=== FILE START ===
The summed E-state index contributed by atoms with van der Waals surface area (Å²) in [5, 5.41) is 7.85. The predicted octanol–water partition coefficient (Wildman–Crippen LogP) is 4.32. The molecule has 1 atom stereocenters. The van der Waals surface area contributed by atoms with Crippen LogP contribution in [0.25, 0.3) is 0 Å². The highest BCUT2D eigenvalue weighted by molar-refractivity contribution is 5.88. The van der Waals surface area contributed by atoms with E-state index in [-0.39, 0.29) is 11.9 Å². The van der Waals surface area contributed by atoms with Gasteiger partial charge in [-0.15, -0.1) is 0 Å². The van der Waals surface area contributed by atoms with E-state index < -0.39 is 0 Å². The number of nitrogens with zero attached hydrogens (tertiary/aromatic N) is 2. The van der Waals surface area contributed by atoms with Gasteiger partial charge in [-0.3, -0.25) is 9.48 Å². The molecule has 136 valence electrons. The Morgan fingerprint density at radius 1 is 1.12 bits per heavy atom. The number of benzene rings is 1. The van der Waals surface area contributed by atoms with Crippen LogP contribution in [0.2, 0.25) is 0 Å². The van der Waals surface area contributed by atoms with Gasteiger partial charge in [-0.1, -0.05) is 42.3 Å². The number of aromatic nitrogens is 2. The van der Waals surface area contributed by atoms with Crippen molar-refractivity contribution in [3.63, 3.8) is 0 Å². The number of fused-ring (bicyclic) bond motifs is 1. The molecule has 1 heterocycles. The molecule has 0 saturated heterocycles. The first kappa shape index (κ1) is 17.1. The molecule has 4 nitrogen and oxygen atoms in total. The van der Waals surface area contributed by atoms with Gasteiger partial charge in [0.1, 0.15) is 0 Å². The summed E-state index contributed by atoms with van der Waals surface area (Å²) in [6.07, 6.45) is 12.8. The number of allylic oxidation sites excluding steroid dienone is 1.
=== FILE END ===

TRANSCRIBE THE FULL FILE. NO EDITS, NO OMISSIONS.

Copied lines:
The summed E-state index contributed by atoms with van der Waals surface area (Å²) in [5, 5.41) is 7.85. The predicted octanol–water partition coefficient (Wildman–Crippen LogP) is 4.32. The molecule has 1 atom stereocenters. The van der Waals surface area contributed by atoms with Crippen LogP contribution in [0.25, 0.3) is 0 Å². The highest BCUT2D eigenvalue weighted by molar-refractivity contribution is 5.88. The van der Waals surface area contributed by atoms with E-state index in [-0.39, 0.29) is 11.9 Å². The van der Waals surface area contributed by atoms with Gasteiger partial charge in [-0.15, -0.1) is 0 Å². The van der Waals surface area contributed by atoms with E-state index < -0.39 is 0 Å². The number of nitrogens with zero attached hydrogens (tertiary/aromatic N) is 2. The van der Waals surface area contributed by atoms with Gasteiger partial charge in [-0.3, -0.25) is 9.48 Å². The molecule has 136 valence electrons. The Morgan fingerprint density at radius 1 is 1.12 bits per heavy atom. The number of benzene rings is 1. The van der Waals surface area contributed by atoms with Crippen LogP contribution in [0.2, 0.25) is 0 Å². The van der Waals surface area contributed by atoms with Gasteiger partial charge in [-0.1, -0.05) is 42.3 Å². The number of aromatic nitrogens is 2. The van der Waals surface area contributed by atoms with Crippen molar-refractivity contribution in [3.63, 3.8) is 0 Å². The number of fused-ring (bicyclic) bond motifs is 1. The molecule has 1 heterocycles. The molecule has 0 saturated heterocycles. The first kappa shape index (κ1) is 17.1. The molecule has 4 nitrogen and oxygen atoms in total. The van der Waals surface area contributed by atoms with Gasteiger partial charge in [0.1, 0.15) is 0 Å². The summed E-state index contributed by atoms with van der Waals surface area (Å²) in [6.07, 6.45) is 12.8. The number of allylic oxidation sites excluding steroid dienone is 1.